Monday, July 6, 2015

HELL HATH NO FURY by Charles Williams

What was my batting average so far for staying out of trouble when it was baited with that much tramp? It was an
even zero, and I didn't see anything in the situation here that promised I'd improve very much.
All I can do is chuckle whenever I read about people being in such an uproar recently about the ending of the book and movie Gone Girl. I keep thinking that obviously they've never
really read true classic noir fiction. Because if they had, then they'd know that an ending like that is true to form with the genre and had been done many times back in the genre's heyday! That's how I like my noir: depraved and nihilistic! And this nifty, archetypal, little dark thriller fits right there in that category, with it's tale of a horny, low-life car salesman who's aching to not only bed down a couple of the local ladies, but also to rip off the local bank, which is just begging to get robbed. He quickly finds out that these two goals don't fit very well together.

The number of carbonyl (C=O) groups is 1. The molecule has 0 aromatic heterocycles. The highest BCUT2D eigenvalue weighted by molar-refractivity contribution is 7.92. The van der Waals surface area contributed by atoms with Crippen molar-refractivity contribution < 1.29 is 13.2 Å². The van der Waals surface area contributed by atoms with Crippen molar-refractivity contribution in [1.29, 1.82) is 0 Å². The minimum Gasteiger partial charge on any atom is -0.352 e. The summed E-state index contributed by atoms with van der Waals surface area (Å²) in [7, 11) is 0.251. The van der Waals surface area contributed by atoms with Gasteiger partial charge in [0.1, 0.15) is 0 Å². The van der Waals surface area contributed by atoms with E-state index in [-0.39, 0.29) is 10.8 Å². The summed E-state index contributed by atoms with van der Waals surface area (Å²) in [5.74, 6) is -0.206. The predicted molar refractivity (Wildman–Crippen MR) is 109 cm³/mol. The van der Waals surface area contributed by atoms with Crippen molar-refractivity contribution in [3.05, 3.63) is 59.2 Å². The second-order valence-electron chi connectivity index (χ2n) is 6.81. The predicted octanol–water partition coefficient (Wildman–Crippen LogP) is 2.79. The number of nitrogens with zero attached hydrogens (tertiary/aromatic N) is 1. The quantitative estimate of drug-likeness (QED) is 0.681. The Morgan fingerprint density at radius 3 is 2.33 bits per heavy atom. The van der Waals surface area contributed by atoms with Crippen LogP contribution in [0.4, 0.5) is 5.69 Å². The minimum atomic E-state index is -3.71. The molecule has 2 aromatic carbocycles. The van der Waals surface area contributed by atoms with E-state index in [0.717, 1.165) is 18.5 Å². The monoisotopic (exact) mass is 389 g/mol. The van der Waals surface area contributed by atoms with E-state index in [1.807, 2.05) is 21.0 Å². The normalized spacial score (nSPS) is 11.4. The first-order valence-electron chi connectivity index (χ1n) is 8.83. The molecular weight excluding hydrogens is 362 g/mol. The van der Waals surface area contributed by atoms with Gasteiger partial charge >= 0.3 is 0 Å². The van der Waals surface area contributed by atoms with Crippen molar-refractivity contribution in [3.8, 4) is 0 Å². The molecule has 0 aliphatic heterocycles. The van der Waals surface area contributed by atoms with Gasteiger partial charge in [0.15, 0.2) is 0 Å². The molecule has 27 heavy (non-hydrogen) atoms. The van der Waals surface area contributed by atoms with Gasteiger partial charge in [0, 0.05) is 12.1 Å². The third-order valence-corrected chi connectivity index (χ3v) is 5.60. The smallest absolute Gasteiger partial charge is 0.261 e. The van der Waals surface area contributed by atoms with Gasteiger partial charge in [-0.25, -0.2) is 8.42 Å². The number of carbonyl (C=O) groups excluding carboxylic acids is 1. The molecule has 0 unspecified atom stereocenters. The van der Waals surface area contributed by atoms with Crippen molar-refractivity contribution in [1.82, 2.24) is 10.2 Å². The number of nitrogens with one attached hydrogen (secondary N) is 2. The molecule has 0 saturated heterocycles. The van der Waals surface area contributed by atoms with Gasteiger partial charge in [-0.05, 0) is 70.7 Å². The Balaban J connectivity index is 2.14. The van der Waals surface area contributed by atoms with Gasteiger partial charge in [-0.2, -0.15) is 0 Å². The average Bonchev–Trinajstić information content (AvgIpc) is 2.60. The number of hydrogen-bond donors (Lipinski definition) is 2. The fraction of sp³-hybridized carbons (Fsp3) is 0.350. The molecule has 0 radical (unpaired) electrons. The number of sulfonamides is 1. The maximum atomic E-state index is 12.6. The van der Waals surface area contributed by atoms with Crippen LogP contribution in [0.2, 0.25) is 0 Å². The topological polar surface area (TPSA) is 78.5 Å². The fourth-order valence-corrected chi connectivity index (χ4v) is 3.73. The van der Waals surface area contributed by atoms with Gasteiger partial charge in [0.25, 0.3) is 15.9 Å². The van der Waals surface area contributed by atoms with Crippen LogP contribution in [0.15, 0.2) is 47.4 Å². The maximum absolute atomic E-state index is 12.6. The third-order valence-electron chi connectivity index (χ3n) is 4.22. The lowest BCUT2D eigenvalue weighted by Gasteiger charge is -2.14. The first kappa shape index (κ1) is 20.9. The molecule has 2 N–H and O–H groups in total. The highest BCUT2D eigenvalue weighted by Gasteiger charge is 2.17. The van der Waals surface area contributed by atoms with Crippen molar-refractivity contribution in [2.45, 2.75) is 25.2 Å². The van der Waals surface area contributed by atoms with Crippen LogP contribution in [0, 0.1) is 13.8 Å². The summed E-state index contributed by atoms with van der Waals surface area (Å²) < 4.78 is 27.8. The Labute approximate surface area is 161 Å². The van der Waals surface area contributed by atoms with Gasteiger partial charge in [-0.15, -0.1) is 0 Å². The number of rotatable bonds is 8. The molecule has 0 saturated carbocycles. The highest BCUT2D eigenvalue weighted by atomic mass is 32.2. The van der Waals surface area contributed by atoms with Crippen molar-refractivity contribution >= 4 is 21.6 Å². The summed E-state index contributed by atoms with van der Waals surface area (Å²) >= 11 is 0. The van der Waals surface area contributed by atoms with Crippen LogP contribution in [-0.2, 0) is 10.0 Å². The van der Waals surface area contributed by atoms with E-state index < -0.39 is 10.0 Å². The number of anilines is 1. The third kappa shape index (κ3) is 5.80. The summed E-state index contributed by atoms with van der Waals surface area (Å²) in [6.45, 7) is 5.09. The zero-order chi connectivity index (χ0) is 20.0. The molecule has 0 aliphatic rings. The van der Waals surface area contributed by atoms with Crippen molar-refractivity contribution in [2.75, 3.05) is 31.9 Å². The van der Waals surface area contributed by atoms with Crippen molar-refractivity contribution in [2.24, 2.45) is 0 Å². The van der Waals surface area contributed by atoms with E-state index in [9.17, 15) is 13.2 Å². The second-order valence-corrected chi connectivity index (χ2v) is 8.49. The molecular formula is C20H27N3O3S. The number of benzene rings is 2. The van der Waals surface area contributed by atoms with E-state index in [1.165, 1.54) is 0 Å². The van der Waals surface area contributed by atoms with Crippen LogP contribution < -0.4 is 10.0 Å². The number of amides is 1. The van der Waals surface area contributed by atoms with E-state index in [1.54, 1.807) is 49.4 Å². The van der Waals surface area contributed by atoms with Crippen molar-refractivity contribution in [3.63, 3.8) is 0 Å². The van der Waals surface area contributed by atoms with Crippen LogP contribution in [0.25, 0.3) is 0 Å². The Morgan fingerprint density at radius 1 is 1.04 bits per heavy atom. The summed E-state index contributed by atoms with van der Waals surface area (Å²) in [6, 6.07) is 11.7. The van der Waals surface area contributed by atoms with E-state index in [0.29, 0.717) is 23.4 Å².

The smart thing was to get out of here and let her happen to somebody else.
Author Charles Williams was one of the star pulp writers back in the 50's and this is considered one of his best works. It was originally published as a Gold Medal original, titled Hell Hath No Fury, but is now more commonly known as The Hot Spot after the movie adaptation. But The Hot Spot is terribly boring and I definitely prefer the original name. This book is a great example of the classic pulp and Gold Medal tradition, with its tight plotting, suspense, witty, hard-boiled dialogue, its lusty femme fatale ("She was as crazy as frozen dynamite"), and questionable morality. This is an essential one for fans of the genre.
Maybe some day I'll make it and become the only bank director in the world who started at the bottom by robbing the bank and worked his way up by becoming indispensable to a bitch, and the only one anywhere who has twelve thousand three hundred dollars of his bank's assets buried under six inches of slowly rotting manure in a collapsing barn on a sandhill and who intends to let it stay there until the barn rots or the money rots or he rots himself. It's an ambition, and everybody should have one...


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